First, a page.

American Soldiers Explain Decision to Re-Up

Soldiers who re-enlist, returning for tours of duty in Iraq, often cite patriotism, duty, and the need to protect their homeland from terrorism when asked why they've re-upped. They also describe being part of a "committed brotherhood to defend the constitution and the people who cannot defend themselves." Producer Eric Whitney of member station KRCC offers a sound montage from a visit to a re-enlistment ceremony at Ft. Carson, Colo., in early May.

MELISSA BLOCK, Host:

In this country the army is struggling to meet its goals for recruiting new soldiers, but it is ahead of the game when it comes to reenlistments.

In the last seven months of fiscal year 2006 more than 80,000 soldiers signed up for another hitch, that's well above the army's goal. Recently 640 soldiers just back from Iraq reenlisted en masse in a ceremony at Fort Carson, Colorado.

Eric Whitney of member station KRCC in Colorado Springs was there and sent this audio postcard.

Unidentified Men: (Unintelligible) defend the constitution of the United States of the United States against all enemies foreign and domestic against all enemies foreign and domestic (Unintelligible)...

BLOCK: It is our pleasure to introduce the 71st Colonel of Third Armored Calvary Regiment, the brave rifles, Colonel H.R. McMaster.

MCMASTER: We are here to honor troopers of this great regiment who have answered our nation's call to duty in time of war. As you know our regiment has just returned from Iraq and the vast majority of these troopers are veterans of combat tours, many of them two combat tours.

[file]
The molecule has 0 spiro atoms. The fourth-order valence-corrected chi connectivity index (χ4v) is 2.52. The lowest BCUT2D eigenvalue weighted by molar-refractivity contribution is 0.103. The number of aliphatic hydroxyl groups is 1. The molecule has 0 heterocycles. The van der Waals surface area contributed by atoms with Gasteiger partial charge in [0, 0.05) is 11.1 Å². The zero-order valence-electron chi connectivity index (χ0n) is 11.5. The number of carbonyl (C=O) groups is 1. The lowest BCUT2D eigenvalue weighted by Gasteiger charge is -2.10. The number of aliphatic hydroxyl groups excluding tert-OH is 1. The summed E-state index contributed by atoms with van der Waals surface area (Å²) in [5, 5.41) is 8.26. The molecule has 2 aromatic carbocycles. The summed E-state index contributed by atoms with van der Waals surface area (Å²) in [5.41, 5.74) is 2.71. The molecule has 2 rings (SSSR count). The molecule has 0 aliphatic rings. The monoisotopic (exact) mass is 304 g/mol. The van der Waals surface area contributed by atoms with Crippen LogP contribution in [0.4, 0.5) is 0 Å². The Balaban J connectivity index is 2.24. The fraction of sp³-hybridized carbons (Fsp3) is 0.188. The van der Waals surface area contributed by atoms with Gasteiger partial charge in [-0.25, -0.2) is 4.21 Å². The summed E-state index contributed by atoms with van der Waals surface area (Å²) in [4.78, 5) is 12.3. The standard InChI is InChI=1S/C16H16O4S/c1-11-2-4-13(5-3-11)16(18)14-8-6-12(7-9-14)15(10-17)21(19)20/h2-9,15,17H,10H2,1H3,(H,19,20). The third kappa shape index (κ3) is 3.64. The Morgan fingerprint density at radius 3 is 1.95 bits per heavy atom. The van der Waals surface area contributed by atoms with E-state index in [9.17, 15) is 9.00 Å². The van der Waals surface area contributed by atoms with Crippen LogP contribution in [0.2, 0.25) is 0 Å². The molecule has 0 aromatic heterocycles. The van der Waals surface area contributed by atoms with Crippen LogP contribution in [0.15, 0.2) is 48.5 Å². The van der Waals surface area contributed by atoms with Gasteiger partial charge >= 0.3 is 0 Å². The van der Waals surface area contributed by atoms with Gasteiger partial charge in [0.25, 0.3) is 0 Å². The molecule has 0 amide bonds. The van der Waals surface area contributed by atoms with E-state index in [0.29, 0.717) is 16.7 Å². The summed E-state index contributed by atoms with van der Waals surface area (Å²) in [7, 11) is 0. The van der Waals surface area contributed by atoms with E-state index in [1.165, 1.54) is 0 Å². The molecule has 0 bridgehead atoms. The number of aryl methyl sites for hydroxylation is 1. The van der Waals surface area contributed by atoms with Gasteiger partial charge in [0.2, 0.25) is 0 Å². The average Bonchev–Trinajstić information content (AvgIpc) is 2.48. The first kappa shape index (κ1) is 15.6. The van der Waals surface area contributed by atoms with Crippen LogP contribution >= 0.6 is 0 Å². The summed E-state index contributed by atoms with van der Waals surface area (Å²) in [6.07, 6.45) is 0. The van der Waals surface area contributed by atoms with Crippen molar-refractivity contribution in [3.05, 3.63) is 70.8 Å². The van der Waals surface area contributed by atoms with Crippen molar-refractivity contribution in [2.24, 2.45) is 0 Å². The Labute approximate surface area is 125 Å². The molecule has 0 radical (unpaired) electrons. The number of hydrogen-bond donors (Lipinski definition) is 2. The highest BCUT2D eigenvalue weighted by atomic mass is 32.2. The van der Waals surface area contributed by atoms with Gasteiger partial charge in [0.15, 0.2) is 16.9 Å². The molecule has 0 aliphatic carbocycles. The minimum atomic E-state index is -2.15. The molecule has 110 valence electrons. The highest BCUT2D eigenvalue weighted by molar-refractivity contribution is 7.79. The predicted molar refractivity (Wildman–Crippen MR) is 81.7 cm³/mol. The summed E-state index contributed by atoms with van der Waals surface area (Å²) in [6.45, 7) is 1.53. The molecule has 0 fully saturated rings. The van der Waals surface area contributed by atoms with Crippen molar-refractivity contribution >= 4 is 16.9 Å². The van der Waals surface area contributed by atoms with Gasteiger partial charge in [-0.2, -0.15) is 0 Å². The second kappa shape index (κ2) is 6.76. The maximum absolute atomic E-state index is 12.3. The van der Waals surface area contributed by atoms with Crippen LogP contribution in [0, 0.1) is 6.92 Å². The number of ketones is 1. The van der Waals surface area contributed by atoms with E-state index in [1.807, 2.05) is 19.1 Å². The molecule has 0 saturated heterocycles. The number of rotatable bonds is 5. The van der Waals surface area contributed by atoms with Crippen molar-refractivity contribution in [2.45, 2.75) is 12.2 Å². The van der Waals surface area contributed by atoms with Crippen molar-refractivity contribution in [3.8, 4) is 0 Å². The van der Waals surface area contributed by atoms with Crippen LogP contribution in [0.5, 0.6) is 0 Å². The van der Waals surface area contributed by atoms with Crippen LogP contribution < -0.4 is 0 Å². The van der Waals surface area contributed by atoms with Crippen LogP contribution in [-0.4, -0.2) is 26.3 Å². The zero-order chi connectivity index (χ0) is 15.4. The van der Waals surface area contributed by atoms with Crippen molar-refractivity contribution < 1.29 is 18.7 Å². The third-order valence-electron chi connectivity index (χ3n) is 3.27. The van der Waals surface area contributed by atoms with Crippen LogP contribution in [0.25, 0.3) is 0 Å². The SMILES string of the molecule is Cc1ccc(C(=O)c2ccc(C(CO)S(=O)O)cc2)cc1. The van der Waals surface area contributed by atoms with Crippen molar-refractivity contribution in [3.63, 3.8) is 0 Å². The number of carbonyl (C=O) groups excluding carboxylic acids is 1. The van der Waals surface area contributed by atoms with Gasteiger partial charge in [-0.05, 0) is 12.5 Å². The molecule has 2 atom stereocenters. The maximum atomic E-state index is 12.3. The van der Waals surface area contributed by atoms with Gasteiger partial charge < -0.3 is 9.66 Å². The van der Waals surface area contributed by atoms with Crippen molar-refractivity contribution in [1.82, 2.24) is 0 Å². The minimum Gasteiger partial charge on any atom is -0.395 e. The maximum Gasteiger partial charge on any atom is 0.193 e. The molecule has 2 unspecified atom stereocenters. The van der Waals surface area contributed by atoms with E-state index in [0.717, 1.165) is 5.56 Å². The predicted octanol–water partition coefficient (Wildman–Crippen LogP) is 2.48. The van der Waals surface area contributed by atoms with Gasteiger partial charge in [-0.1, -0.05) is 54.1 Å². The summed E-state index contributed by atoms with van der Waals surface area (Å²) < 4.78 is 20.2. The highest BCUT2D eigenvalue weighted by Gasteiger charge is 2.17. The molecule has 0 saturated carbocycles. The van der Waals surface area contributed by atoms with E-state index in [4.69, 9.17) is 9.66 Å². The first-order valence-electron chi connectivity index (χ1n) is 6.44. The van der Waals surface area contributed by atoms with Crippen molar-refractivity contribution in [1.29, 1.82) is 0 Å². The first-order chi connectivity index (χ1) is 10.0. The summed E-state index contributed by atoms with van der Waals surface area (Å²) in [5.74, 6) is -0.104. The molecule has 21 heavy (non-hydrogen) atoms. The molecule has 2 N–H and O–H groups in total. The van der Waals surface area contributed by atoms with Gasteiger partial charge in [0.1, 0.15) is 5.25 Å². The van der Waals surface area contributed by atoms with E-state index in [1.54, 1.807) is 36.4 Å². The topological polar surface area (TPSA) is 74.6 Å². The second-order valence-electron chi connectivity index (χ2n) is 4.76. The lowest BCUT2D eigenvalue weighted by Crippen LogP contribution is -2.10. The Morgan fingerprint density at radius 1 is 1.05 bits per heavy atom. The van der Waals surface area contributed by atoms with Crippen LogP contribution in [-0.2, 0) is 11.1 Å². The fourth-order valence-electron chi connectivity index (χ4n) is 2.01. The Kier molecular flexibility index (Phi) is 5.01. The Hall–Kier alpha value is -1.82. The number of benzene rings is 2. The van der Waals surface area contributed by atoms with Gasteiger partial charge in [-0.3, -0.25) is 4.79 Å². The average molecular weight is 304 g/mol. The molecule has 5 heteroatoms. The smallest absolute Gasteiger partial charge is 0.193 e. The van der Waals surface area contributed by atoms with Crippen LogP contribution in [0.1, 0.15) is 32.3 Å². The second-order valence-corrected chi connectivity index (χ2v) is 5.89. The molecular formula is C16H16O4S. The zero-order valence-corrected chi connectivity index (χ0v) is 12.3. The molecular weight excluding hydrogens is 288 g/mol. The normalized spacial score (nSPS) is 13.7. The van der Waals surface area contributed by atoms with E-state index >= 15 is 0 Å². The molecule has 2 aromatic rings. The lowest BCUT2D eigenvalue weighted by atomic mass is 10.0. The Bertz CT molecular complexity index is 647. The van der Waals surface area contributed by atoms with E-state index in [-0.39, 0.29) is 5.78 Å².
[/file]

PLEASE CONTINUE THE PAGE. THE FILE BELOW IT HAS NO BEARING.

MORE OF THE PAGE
THOMAS VAN OVERMEER: Staff Sergeant Thomas Van Overmeer (unintelligible) 13ACR. I'm a platoon (unintelligible) in a tank company.

ERIC WHITNEY: Do you want to go do more tours?

VAN OVERMEER: Personally no, but if called upon then I definitely will without question.

ANTHONY SAULPRIESTER: Saulpriester, Anthony, I'm a gunner in a tank company, from (unintelligible) North Carolina. I reenlisted because I'm part of a committed brotherhood. I defend the Constitution. I defend people who can't defend themselves. I know this is what we do. I put my life for this country, for my Constitution, for my family, for my brothers.

LANAE LUPE: Specialist Lupe, my first name's Lanae. I'm with 63 Bravo, a mechanic from White River, Arizona. That's on the Fort Apache Indian reservation. My mom she kind of had her doubts and, you know, but for the most part my whole family, they're pretty supportive. My uncle was in the Army and I have a grandfather who was in the Marines. And, well I'm the first female from my family to join the military and they've been really supportive. It was a huge honor for me to get their blessing and okay for all this.

AARON SIGLER: For me, I love my job. I love the Army life. Specialist Sigler, first name Aaron. I'm from St. James, Minnesota. My dad was in the Army, my grandfather was in the Army so it's, you know, part of my family heritage and as far as the Third Armored Calvary goes it's going to go down in history as what we did in Iraq and it makes me feel good about myself to be a part of that and I would just want to continue that out.

There's good and bad in everything you do in life and for me there was more good than bad. You know, we did so much for the people in Telfair, Iraq that, you know, just filled me with so much pride for not only my unit, but my country that I just want to continue to do that and train other people to be able to do that.

MCMASTER: Because of their combat experience these troopers will be invaluable to our Army and the soldiers who they will lead in the future. Please join me in giving these great troopers, their spouses, and their children a round of applause.

(SOUNDBITE OF APPLAUSE)

GROUP: ...Vie for the right and (unintelligible) and the army goes rolling along...

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